Polyphony Pianos: How Many Notes Do You Need?

If we take for example the Roland keyboard piano, the keyboard comes with a standard number of notes of polyphony, either 64 or 128. The greater the polyphony, the greater the price you will pay. With that in mind, you should determine your needs regarding notes of polyphony to ensure you have enough to meet your needs, but that you are not paying for excess polyphony that you will not use.

The literal meaning of polyphony is ‘many voices’ and it means mixing together a number of melodic voices in a way that is pleasing to the ear. The number of notes of polyphony on a musical instrument refers to the number of notes that sound simultaneously, including sustained notes.

The minimum number of notes of polyphony available is 16, with digital pianos and keyboards coming in standard 32, 64, 98 and 128 notes of polyphony. Generally the more notes of polyphony the better as this will allow you to play complex, dense musical passages without running out of notes. .

If you are buying a keyboard with a sequencer you will probably be using it for complex compositions with several parts playing simultaneously. In this case you should aim for at least 98 notes of polyphony, if not 128. Any less and you will find notes are cut off. Fortunately many popular brands including Yamaha keyboards, Roland keyboards and Korg keyboards offer mid-priced keyboards with 128 notes of polyphony.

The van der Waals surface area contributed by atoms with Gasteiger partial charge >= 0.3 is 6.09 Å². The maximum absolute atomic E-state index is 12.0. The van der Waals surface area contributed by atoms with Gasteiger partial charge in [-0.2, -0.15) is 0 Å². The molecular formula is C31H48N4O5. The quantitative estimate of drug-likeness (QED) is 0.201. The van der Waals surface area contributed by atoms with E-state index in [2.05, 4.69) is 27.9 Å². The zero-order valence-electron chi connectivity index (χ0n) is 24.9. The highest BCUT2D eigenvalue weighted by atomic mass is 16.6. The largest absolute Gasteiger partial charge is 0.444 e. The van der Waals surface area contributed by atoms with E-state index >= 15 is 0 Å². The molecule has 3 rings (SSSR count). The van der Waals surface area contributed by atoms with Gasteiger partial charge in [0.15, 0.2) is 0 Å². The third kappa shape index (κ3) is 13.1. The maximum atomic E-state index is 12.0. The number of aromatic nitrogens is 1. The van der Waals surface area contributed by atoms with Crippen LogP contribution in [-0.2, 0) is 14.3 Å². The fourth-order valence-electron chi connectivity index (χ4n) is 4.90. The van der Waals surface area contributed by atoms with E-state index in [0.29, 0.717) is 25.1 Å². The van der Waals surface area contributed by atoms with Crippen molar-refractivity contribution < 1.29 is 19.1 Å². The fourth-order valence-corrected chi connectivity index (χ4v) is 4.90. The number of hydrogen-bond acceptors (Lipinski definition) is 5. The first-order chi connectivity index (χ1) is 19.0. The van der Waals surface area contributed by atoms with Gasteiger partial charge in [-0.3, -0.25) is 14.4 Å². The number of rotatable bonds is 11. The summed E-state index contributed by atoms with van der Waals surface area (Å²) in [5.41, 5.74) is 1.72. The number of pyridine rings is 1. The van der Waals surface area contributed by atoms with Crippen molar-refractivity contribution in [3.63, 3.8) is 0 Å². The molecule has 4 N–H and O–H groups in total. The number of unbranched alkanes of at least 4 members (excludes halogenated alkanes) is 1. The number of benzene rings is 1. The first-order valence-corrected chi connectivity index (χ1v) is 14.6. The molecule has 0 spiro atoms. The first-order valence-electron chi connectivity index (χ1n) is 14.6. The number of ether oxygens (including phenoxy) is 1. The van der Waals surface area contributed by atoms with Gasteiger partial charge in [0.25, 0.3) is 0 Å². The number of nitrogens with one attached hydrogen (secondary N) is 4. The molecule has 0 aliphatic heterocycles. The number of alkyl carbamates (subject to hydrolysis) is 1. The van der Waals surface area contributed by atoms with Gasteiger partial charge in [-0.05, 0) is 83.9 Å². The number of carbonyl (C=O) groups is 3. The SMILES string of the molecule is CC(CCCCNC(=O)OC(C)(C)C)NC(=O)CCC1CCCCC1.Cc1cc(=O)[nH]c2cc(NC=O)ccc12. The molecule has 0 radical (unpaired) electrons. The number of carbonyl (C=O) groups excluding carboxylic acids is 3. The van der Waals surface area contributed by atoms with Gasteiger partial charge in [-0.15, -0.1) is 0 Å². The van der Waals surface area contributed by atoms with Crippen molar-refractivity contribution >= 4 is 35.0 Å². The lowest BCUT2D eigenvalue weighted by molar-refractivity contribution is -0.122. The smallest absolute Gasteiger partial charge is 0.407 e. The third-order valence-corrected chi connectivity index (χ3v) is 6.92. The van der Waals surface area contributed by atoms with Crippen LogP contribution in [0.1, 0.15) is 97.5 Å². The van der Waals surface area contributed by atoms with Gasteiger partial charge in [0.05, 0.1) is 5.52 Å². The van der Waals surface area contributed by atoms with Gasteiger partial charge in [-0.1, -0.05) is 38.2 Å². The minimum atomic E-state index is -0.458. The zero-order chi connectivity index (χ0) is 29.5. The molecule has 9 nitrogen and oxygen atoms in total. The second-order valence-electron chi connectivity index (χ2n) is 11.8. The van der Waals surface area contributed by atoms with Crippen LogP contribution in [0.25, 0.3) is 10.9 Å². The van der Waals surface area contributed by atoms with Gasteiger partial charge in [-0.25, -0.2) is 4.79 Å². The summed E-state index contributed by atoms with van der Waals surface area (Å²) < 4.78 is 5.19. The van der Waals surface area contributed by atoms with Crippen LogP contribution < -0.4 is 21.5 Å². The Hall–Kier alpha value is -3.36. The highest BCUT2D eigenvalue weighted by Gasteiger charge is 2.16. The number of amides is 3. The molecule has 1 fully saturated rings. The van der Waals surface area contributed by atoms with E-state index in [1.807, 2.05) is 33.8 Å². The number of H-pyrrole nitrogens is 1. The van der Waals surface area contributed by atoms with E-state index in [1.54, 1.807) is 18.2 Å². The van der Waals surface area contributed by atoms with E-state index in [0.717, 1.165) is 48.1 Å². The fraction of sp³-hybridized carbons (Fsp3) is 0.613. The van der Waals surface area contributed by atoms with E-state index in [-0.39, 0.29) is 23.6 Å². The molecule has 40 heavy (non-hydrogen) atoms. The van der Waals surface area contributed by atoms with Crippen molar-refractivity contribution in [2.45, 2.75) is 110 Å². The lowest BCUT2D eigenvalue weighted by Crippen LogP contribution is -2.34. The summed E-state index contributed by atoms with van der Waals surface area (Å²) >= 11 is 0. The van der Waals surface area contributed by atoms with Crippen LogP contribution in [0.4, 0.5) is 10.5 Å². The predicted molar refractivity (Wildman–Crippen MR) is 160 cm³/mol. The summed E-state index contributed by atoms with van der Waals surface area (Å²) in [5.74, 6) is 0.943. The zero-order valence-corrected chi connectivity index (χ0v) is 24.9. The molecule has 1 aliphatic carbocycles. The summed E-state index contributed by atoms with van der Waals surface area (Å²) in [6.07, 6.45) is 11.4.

On the other hand you will not want to pay extra for a high number of notes of polyphony if you are not going to need them. If you only intend to use one or two voices together, for example if you are using the instrument as a substitute for an acoustic piano, 32 or 64 notes of polyphony will meet your needs. You can determine the level of polyphony you will require by examining the complexity of your musical arrangements, i.e. the greatest number of notes that will be played simultaneously at any given moment in time.

The greater the notes of polyphony required the greater the price. With that in mind, select the least number of notes of polyphony that will need.

 

About the author: Dan Maynard is a pianist, marketer and writer. He has a passion for playing the piano and learning about the latest models of digital pianos.